Last summer, Riane da Silva and her 11-year-old found themselves needing to find a new home on Denman Island.
Their landlords were in a position of having to evict them, as bylaw enforcement for Islands Trust was responding to some of the properties on the island where people were living illegally.
That there is a housing shortage on Denman, like many communities, comes as no surprise. Da Silva was stunned by the turn of events though, which left her and others in a position with no place to go.
On Jan. 19, the three-person Local Trust Committee for Denman reconsidered a resolution over enforcement, in part a response to da Silva’s comments earlier in the meeting. While Denman is in the Comox Valley Regional District, the committee, part of the Islands Trust, actually oversees land use decisions.
Da Silva told the committee that in July 2020, nine individuals and families were faced with evictions because of enforcement of illegal dwellings, calling the actions ‘unsettling’ and ‘traumatic.’ She did move in September, though for most of her 24 years on Denman, she has lived in illegal rental housing.
In response to her, trustee David Critchley said he was not familiar with the circumstances around the evictions last summer, and while there is a need for more housing, he expressed concerns about illegal dwellings, suggesting the committee had to be careful about not enforcing current property regulations by condoning illegal settlements.
“I think it kind of guts our bylaws,” he said. “It opens things up much too broadly.”
Trustee Laura Busheikin later proposed reconsidering some of the wording in a resolution over enforcement, known as DE-2019-056. She said she had met with the new bylaw manager to discuss the wording’s intent, as a way to provide some type of relief for people potentially facing eviction, especially during the current pandemic.
“These people don’t necessarily have other places to go,” she said.
She formed a motion that will hold off enforcement at properties with only one additional housing set up, assuming there are no health and safety concerns such as water and septic disposal or issues related to properties in development permit areas. Staff suggested to be legal, the committee needs to clarify this is only a temporary measure, so Busheikin proposed a one-year timeline. She said later on that fines are not used on Denman for housing infractions, but in a situation where a ticket is issued, the unlawful use is typically resolved by stopping the use, obtaining an appropriate permit or modifying land use to conform to bylaws.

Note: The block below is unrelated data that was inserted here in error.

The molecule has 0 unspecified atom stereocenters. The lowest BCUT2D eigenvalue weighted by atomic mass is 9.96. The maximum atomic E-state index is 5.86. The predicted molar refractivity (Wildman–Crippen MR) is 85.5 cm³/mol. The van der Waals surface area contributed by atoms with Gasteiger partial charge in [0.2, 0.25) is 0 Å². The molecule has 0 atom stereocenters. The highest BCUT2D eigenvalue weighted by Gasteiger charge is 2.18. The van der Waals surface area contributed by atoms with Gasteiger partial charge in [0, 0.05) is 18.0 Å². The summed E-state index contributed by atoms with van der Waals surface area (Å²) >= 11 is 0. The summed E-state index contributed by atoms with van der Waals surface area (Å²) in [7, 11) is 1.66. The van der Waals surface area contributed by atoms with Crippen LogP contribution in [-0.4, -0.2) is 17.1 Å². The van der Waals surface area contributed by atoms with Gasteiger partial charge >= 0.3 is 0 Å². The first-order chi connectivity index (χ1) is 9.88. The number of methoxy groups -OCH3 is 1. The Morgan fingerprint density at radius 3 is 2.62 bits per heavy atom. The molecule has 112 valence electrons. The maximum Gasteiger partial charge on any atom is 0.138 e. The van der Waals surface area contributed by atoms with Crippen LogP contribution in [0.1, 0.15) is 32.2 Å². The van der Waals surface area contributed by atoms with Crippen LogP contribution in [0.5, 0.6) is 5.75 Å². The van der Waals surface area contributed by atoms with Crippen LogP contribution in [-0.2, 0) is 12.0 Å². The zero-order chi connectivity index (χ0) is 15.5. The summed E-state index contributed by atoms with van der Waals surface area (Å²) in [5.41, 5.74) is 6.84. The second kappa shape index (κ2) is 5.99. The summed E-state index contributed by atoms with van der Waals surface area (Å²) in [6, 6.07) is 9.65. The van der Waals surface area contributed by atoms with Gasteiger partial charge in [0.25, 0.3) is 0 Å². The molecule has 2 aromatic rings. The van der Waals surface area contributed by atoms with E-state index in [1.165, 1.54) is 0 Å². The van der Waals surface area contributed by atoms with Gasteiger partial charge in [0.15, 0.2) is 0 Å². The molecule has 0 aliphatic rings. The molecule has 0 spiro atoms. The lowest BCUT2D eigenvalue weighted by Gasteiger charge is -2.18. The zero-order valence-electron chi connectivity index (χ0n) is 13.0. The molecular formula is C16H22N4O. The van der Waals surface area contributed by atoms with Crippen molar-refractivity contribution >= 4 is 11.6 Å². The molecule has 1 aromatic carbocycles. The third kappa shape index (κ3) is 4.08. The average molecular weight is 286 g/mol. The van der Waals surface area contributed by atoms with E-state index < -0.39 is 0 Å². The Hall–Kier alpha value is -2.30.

Though Da Silva is now in a more settled situation, she knows many others are not but not in position to talk about the issue. She has been long been an advocate for more housing on the island.
“Most renters don’t speak out, but I do,” she said.
The housing situation on Denman is complicated, she says, as a variety of people live in different ways, as work and renting arrangements have evolved around this. Dismantling these overnight is only adding more pressure to an already limited supply. As Busheikin pointed out during the meeting, as far as she knew, there was only one property on Denman that includes a house that could be purchased for less than $1 million, and if buyers have little choice, renters face a pressing situation.
“It’s a long, slow road to get any kind of affordable housing happening,” she said.
While there are housing initiatives for the island, there is much uncertainty for people whose options are already limited. The recent committee decision does not affect properties that might have more than one extra housing set up, and for the sites that do get a reprieve in the meantime, this comes with an end date of a year, which in da Silva’s view, is not much time for Denman to solve its housing shortage.
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